The CalTeach Science and Mathematics Program at UCI aims to develop future K-12 math and science instructors who will bring a 21st century learning environment to their classrooms by teaching their students problem-solving and critical thinking skills using technology.
CalTeach UCI is one of nine such programs in the UC system, and the only program designed so students can receive their math or science degree and their teaching credential in four years. There have been 119 teachers credentialed through CalTeach UCI’s 4-year history. Ninety percent of these graduates are teaching today, with 70 percent of those graduates teaching in low-income communities.
CalTeach offers support from mentors and faculty to help students succeed, through reimbursements for gas, school supplies and lab equipment for classes. CalTeach students have to complete 500 teaching hours – five hours a week for the duration of each 10-week quarter they are in the program.
After coming to UCI from the Alliance Ouchi-O’Donovan 6-12 Complex, a public charter school in Los Angeles, Nathalie Mejia planned on attending medical school. Once she arrived at UCI, she fell in love with the biology education major, which prepares students to teach science. She decided to join the CalTeach program and fulfilled her teaching requirement with a 40-student 8th grade class at McFadden Intermediate School in Santa Ana.
Raised in Hemet, California to Syrian immigrant parents, Amanda Dabbous always had an affinity for math and was pursuing a career in engineering at the behest of her father. However, she was drawn to the idea of teaching her favorite subject. She received her bachelor’s in mathematics this year and completed her teaching requirement with 10th and 11th grade classes at Northwood High School in Irvine.
CalTeach employs the “5Es” instructional model – engagement, exploration, explanation elaboration and evaluation. In the classroom, Mejia and Dabbous helped students learn and discover using personal real-world observations and applications.
Mejia engaged her students by introducing a topic and then having them ask questions and share observations for two minutes. “Before this program, I thought teaching was just giving lessons,” she says, “but it’s so much more than that. It’s an equity and equality between myself and my students. From English-language learners to those on the autism spectrum, I apply literacy strategies to teach them how to communicate. The less talking I do, the more they do, which is better.”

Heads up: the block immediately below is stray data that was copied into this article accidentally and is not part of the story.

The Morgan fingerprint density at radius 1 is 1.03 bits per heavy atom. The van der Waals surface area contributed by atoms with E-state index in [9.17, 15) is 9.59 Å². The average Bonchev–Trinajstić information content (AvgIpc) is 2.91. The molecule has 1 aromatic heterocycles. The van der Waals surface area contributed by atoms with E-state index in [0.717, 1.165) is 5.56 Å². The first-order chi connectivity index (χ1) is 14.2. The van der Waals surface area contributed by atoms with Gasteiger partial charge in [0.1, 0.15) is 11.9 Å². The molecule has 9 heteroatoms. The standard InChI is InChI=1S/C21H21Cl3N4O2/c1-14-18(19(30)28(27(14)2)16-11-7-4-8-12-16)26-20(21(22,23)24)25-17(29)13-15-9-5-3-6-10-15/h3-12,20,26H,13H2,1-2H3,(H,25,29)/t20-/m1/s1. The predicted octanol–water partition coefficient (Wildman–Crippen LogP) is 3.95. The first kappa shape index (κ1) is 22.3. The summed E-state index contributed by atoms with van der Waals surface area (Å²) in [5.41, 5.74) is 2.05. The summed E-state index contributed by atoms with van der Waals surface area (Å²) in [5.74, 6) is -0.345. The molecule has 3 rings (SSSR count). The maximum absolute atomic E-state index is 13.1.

Dabbous shared a similar approach to teaching – her students connected with math through real-life scenarios, in a way that is accessible to all. This is vastly different from how Dabbous was taught, by just memorizing equations. “With this new teaching style, I was concerned I was never going to get the lesson plan right,” she says. “But the students made it easy to forget the way I learned math and embrace how I wish I was taught. There are no worksheets, instead we play bingo. To teach congruent triangles, I used banking shots off the rails while playing pool as an example.”
As for the sudden transition to distance learning in response to the COVID-19 pandemic, Dabbous and Mejia have had to adapt their teaching methods to remotely instruct their students and meet teaching credential requirements. They have also had to make adjustments as distance learning students to continue earning their math and science degrees.
Dabbous feels the experiences she gained have prepared her to go back and teach in Hemet, with its student population representing diverse backgrounds. Mejia hopes to teach in her hometown, Los Angeles. She remembers a high school English teacher she had who cared for her students like a mother. She could talk to that teacher about anything she was going through, and she wants to be that same type of person for her students.
“We aren’t going back to the old ways where kids are just spoon-fed their information,” says Dabbous. “We are preparing kids for college and beyond.”